Ensuring Uptake of Vaccines against SARS-CoV-2

Ensuring Uptake of Vaccines against SARS-CoV-2

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Mello et al. wrote the following in the New England Medical Journal of Medicine (NEJM) published online on October 1st, 2020. (This article was published earlier on June 26, 2020, at NEJM.org. but appeared online on October 1st, 2020.

October 1st, 2020

COVID-19 (SARS-CoV-2) continues to present a heavy toll and the development of a vaccine appears the most promising means of restoring normalcy to civil life. Perhaps no scientific breakthrough is more eagerly anticipated. But bringing a vaccine to the market is only half the challenge; also critical is ensuring a high enough vaccination rate to achieve herd immunity. Concerningly, a recent poll found that only 49% of Americans planned to get vaccinated against SARS-CoV-2.(1)

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One option for increasing vaccine uptake is to require it. Mandatory vaccination has proven effective in ensuring high childhood immunization rates in many high-income countries. However, except for influenza vaccination of health care workers, mandates have not yet been widely used for adults.

Although a vaccine remains months to years away, developing a policy strategy to ensure uptake takes time. Already today the authorities must develop a strategy to help ensuring uptake by the general population of the vaccine when it becomes available — including consideration of when a mandate might become appropriate. Our approach is guided by lessons from U.S. experiences with vaccines for the 1976 “swine flu,” H1N1 influenza, smallpox, and human papillomavirus (HPV).

Mello et al. propose that six substantive criteria should be met before country imposes a SARS-CoV-2 vaccine mandate (see box).

The first is the existence of evidence that Covid-19 is inadequately controlled by national authorities by other measures, such as testing, contact tracing, and isolation and quarantine — as indicated by sustained, troubling trends in new cases, hospitalizations, or deaths. Principles of public health law and ethics require that interventions that impinge on autonomy be reasonable and necessary; therefore, COVID-19 must present an ongoing threat. By the time a vaccine is available more will be known about natural immunity in the population, the consequences of relaxing community mitigation measures, and the feasibility of scaling up test-and-trace strategies. There should be a reasonable indication as to whether further and stricter measures are needed.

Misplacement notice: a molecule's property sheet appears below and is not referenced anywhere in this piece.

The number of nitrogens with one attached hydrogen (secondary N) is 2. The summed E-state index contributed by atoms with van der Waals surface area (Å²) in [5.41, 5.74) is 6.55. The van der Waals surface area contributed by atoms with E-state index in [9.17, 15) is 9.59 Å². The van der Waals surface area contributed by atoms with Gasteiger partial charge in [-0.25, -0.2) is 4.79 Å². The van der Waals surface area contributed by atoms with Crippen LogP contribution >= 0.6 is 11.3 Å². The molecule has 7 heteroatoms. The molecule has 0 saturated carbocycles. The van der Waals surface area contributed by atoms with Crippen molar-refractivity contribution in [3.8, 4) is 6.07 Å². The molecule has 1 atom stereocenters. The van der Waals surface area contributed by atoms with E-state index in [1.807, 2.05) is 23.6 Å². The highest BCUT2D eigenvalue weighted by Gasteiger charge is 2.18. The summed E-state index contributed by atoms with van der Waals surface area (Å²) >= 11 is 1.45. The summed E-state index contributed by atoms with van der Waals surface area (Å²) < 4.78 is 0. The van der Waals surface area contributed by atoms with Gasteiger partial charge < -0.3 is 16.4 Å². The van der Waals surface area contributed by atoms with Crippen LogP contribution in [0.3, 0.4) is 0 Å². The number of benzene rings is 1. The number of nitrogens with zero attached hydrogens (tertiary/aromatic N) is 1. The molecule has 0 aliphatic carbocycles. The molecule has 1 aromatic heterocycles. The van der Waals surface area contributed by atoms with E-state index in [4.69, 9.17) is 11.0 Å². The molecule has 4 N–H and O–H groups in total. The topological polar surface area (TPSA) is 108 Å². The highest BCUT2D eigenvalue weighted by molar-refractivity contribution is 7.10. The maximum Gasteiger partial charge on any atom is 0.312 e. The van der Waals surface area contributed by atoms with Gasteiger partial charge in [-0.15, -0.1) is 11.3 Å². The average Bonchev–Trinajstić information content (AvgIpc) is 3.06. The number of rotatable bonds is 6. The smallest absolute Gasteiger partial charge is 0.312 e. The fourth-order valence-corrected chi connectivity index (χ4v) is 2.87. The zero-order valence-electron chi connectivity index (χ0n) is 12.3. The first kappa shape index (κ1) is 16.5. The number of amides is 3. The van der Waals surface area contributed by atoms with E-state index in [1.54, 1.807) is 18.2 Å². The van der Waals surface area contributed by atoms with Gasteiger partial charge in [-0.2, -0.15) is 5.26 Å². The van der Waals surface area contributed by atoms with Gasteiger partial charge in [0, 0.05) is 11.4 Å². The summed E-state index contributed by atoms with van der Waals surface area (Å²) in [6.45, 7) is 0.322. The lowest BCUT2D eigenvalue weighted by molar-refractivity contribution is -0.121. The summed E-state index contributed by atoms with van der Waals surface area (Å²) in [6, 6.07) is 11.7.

Six Criteria for Mandatory Vaccinations on a National (Global?) Scale for COVID-19 and Other Future Epidemics

  • Covid-19 is not adequately contained in a country or globally;

  • National health authorities must determine which risk groups must be vaccinated or the country at large;

  • The supply of vaccine(s) must be sufficient to cover the risk groups or the general population at large to guarantee a general mandatory vaccination;

  • Available evidence about the safety and efficacy of the vaccine has been transparently communicated.

  • The country has created an infrastructure to provide access to vaccination without financial or logistic barriers, compensation to workers who have adverse effects from a required vaccine, and real-time surveillance of vaccine side effects.

  • In a time-limited evaluation, voluntary uptake of the vaccine among high-priority groups has fallen short of the level required to prevent epidemic spread.

The authors argue that when voluntary vaccinations against COVID-19 or other infectious entities fall short, mandatory global vaccinations must be put in place to protect the population against itself.

Dr. Robert Gorter: it is striking that, although the authors wrote very carefully and weighed their words well to explain when and why a general (global?) mandatory vaccination program would be needed, their article prepares the reader to be prepared to accept mandatory vaccinations in the (near) future.

 

Authors: Michelle M. Mello, J.D., Ph.D., Ross D. Silverman, J.D., M.P.H., and Saad B. Omer, M.B., B.S., M.P.H., Ph.D.

This article was published on June 26, 2020, at NEJM.org. but appeared online on October 1st, 2020.

 

Author Affiliations

From Stanford Law School and Stanford Health Policy and the Department of Medicine, Stanford University School of Medicine, Stanford, CA (M.M.M.); the Department of Health Policy and Management, Indiana University Richard M. Fairbanks School of Public Health, and the Indiana University Robert H. McKinney School of Law, Indianapolis (R.D.S.); and the Yale Institute for Global Health and the Yale Schools of Medicine, Public Health, and Nursing, New Haven, CT (S.B.O.).

References

  1. Associated Press-NORC Center for Public Affairs Research. Expectations for a COVID-19 vaccine. May 2020 (http://www.apnorc.org/projects/Pages/Expectations-for-a-COVID-19-Vaccine.aspx. opens in new tab). Google Scholar
  2. Trogen B, Oshinsky D, Caplan A. Adverse consequences of rushing a SARS-CoV-2 vaccine: implications for public trust. JAMA 2020;323:2460-2461.
  3. Hartocollis A, Chan S. Flu vaccine requirement for health workers is lifted. New York Times. October 23, 2009.
  4. DeRoo SS, Pudalov NJ, Fu LY. Planning for a COVID-19 vaccination program. JAMA 2020;323:2458-2459.
  5. Mello MM, Abiola S, Colgrove J. Pharmaceutical companies’ role in state vaccination policymaking: the case of human papillomavirus vaccination. Am J Public Health 2012;102:893-898.

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